Louella Mae Sas ||
The long-awaited awarding ceremony for the Philippine Science High School System Model United Nations Youth Summit 2020 (PSHS MUNYS 2020) was live-streamed last June 10, 2021, from 10:30 in the morning to noon. Aside from the coaches and participants, all Social Science teachers and Grade 11 students were also encouraged to watch.
With the year’s theme “Good Health and Well-Being,” the MUNYS aimed to provide the scholars an opportunity to exercise roles of responsible citizenship and leadership by organizing a platform for their engagement in meaningful research, inclusive dialogue, and constructive discussion patterned after the framework of the United Nations.
The youth delegates’ were tasked to do research about their country assignment and to formulate the country’s policies and action plans in ensuring healthy lives and promoting well-being for all through the four programmes of the United Nations: United Nations Security Council (UNSC), United Nations Development Programme (UNDP), United Nations Environment Programme (UNEP), and United Nations Educational, Scientific, and Cultural Organization (UNESCO).
The PSHS-EVC was assigned the United States having eight participants and two advisers namely, Ma’am Noemi Agner and Sir Eman Patata.
The UNSC committee, with its members Nicole Anne P. Erroba and Manuel Rafael C. Quiero VII, was tasked to focus on the subtheme: strengthening the capacity for early warning, risk reduction, and management of national and global health risks. Their policy paper “Invisible Defense Against the Unknown War” asserted that the global cooperation in countering bioterrorism is critical and timely as the nature of the attack is random and requires tightened regulations to prevent gaps in security and that the US can protect the world by building its walls with its strengthened defense against the elusive but invasive power of bioweapons. The pair placed 1st Runner-up for Best Policy Paper Presenter for the UNSC.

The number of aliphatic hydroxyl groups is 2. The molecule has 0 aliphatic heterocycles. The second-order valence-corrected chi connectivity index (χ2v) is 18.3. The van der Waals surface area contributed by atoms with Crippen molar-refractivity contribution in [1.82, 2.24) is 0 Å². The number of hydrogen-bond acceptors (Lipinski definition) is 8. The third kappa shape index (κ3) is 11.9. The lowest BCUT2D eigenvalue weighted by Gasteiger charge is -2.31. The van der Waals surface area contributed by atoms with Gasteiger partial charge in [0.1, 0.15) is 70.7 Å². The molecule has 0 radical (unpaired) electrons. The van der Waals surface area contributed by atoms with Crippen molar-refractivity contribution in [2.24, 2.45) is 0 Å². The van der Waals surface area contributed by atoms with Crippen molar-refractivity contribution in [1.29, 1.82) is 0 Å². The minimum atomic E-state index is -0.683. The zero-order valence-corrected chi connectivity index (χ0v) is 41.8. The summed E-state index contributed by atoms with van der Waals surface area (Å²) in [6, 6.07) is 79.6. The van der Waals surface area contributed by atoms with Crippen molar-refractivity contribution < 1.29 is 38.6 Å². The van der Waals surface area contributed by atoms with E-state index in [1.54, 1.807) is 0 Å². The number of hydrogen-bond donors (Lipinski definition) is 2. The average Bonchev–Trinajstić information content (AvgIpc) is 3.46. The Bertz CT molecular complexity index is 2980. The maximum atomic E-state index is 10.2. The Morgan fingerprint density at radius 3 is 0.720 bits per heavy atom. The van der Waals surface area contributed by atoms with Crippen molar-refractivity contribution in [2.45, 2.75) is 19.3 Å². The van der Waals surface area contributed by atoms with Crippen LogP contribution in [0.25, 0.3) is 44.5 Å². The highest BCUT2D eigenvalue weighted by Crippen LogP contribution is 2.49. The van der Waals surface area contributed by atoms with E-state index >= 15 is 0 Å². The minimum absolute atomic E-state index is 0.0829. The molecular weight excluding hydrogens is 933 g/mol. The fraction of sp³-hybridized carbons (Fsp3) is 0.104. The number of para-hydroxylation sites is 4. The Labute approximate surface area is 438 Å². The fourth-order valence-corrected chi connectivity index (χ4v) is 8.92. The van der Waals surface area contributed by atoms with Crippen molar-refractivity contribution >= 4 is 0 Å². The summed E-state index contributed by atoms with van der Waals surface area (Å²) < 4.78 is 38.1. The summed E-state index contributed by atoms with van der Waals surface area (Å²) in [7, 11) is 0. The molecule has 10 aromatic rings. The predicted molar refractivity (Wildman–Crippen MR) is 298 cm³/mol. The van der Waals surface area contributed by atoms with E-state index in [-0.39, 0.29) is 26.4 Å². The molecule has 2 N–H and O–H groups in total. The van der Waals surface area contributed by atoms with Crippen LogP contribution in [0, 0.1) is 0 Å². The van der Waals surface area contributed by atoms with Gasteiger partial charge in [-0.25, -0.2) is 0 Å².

The UNDP committee, with its members Jean Lourd B. Misa and Louella Mae A. Sas, was tasked to focus on the subtheme: achieve universal health coverage and access to quality essential health care services. Their policy paper “Unmasking The Cost of American Health Care and Services” highlighted that there is an inequality in the access to health coverage in the US and the absence of regulated pricing structures and varied care delivery patterns prevent some individuals from getting the quality health services they need without being exposed to a financial burden. The pair placed 2nd Runner-up for Best Policy Paper Presenter for the UNDP.
The UNEP committee, with its members Bryan Justine G. Dela Cruz and Jamea Marcy Y. Magallanes, was tasked to focus on the subtheme: substantial reduction of deaths and illnesses from hazardous chemicals, and air, water, and soil pollution and contamination. Their policy paper “Safety First: Ensuring Healthy Water for Life” emphasized that the existing water safety regulations are capable of ensuring public safety from unsafe water. Enhanced surveillance, accurate data-sharing, and coordination of well-informed decisions can ensure that the existing water safety and regulation in the US could prevent a likely occurrence of a water crisis in the future.
Lastly, the UNESCO committee, with its members Julianna Rosh Nebrija and Shawn Elizarde, was tasked to focus on the subtheme: substantial increase in recruitment, development, training, and retention of good health and well-being of the workforce. Their policy paper “Bridging Health Gaps with Cultural Competence” stressed that cultural competence as part of medical care could result in a better quality of the health care system. Since informed choices may influence health outcomes, the role of culturally competent health workers is critical in ensuring that health concerns in LEP communities are well-expressed and understood.